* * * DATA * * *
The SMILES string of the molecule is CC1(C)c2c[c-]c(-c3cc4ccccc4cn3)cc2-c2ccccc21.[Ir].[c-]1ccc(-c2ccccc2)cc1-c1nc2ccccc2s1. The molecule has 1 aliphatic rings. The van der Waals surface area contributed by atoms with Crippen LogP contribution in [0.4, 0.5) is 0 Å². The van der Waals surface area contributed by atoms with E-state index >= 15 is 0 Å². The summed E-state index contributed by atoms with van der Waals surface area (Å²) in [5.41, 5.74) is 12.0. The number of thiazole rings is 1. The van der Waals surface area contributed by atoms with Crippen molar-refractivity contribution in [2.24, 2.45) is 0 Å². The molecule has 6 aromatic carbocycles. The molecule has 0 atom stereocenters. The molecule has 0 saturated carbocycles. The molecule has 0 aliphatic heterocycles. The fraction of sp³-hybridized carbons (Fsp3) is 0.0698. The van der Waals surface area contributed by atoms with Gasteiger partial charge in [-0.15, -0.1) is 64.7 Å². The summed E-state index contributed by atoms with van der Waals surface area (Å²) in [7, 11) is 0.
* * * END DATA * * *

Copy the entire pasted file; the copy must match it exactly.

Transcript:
The SMILES string of the molecule is CC1(C)c2c[c-]c(-c3cc4ccccc4cn3)cc2-c2ccccc21.[Ir].[c-]1ccc(-c2ccccc2)cc1-c1nc2ccccc2s1. The molecule has 1 aliphatic rings. The van der Waals surface area contributed by atoms with Crippen LogP contribution in [0.4, 0.5) is 0 Å². The van der Waals surface area contributed by atoms with E-state index >= 15 is 0 Å². The summed E-state index contributed by atoms with van der Waals surface area (Å²) in [5.41, 5.74) is 12.0. The number of thiazole rings is 1. The van der Waals surface area contributed by atoms with Crippen molar-refractivity contribution in [2.24, 2.45) is 0 Å². The molecule has 6 aromatic carbocycles. The molecule has 0 atom stereocenters. The molecule has 0 saturated carbocycles. The molecule has 0 aliphatic heterocycles. The fraction of sp³-hybridized carbons (Fsp3) is 0.0698. The van der Waals surface area contributed by atoms with Gasteiger partial charge in [-0.15, -0.1) is 64.7 Å². The summed E-state index contributed by atoms with van der Waals surface area (Å²) in [7, 11) is 0.